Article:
I imagine Nesbo will not be to everyone’s taste.  Some will find his style too discursive, his playfulness just irritating.  There are certainly times when his brilliance at plot-twisting risks overwhelming his other talents as a writer – there’s a surprise in the middle of The Leopard which, although superbly managed, left me feeling uneasy about its psychological and narrative credibility.  There’s a risk, too, that this book perhaps feels a little too similar to The Snowman – another ruthless killer, more snow-bound set-pieces, even some recurring devices.  But there’s enough here that feel fresh, including some tremendously gripping moments, and anyone who enjoyed The Snowman probably won’t be too disappointed that Nesbo has taken us further into similar territory.  But, given the way this series has developed, I’ll be very interested to see where Nesbo takes us next.

What’s up, Docx?

Sunday’s Observer newspaper carried a mildly provocative piece by the oddly-named Edward Docx in which he seems to argue, or at least assert, that even the best genre fiction is intrinsically inferior to ‘literary’ fiction.  I say ‘seems’ because, having just re-read the piece, I’m not sure he actually says anything so coherent.  He says that ‘we need urgently to remind ourselves of – for want of better terminology – the difference between literary and genre fiction’, talks about ‘the fallacies of relativism’, and quotes approvingly of ‘some fine contemporary novelists’ (‘Franzen, Coetzee, Hollinghurst, Amis, Mantel, Proulx, Ishiguro, Roth’, if you’re interested).  But it’s not clear to me quite what he means or what he’s comparing when he talks about – for want of better terminology, remember – ‘literary’ and ‘genre’ fiction.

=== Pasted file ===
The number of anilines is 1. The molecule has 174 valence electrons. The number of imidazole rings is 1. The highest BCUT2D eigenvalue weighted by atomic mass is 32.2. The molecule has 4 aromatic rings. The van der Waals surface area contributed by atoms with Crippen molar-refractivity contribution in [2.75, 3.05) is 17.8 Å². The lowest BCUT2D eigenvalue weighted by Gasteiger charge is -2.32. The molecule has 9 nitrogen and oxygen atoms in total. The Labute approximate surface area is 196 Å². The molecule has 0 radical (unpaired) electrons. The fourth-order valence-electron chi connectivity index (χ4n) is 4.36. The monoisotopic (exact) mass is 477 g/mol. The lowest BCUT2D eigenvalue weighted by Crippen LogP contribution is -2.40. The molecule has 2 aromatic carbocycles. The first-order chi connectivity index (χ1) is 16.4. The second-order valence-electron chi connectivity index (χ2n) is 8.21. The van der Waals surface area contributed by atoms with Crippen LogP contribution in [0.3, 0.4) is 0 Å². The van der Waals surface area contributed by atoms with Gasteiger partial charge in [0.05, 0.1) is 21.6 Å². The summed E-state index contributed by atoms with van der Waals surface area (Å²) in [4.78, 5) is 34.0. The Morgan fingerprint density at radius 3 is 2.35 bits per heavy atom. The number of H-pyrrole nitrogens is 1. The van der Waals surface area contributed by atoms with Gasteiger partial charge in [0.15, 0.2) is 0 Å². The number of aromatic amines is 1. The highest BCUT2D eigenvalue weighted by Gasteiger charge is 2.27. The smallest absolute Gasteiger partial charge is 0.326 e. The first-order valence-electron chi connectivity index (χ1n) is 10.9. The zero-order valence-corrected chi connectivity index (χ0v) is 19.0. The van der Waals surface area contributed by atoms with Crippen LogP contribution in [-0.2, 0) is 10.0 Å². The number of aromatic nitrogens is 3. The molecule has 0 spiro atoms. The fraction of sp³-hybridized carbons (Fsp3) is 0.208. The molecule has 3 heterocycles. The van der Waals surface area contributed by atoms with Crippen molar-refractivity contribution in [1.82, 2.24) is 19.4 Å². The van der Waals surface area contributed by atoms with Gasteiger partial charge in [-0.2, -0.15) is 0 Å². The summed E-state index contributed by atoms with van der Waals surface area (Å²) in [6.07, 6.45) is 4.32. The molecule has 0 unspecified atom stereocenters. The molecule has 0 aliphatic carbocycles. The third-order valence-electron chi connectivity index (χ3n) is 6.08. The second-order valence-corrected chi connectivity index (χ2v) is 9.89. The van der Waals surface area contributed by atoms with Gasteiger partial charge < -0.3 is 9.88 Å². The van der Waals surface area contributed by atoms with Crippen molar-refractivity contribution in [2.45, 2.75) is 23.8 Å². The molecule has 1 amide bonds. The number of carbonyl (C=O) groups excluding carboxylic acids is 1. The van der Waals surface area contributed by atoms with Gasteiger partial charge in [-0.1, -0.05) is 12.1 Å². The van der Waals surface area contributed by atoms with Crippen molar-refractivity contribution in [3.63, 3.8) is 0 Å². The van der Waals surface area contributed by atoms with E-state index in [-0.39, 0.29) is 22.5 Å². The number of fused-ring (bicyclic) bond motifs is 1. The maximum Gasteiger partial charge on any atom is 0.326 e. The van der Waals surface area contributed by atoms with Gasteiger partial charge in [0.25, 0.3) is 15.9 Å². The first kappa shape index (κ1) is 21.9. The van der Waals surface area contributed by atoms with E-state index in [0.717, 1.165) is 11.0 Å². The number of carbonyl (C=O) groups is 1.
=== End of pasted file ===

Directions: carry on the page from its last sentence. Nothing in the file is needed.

He begins with the not unduly controversial view that the books of Dan Brown and Steig Larsson aren’t well-written, quoting an admittedly spectacularly dull piece of writing from Larsson and the usual tin-eared cliche from Brown. Fish, barrel, boom.  Somehow, though, he then segues from his view that Brown and Larsson are ‘mesmerisingly bad’ (while acknowledging in passing that some other thriller writers, such as Robert Harris, are actually rather good at their ‘highly skilled craft’) into a general denunciation of genre fiction.  His core argument is that ‘even good genre (not Larsson or Brown) is by definition a constrained form of writing. There are conventions and these limit the material.’ He goes on: ‘If you are following conventions, then a significant percentage of the thinking and imagining has been taken out of the exercise. Lots of decisions are already made.  So it follows that genre tends to rely on a simpler reader psychology.’  It’s still not easy, he acknowledges.  But it’s easier.  Well, thanks for that.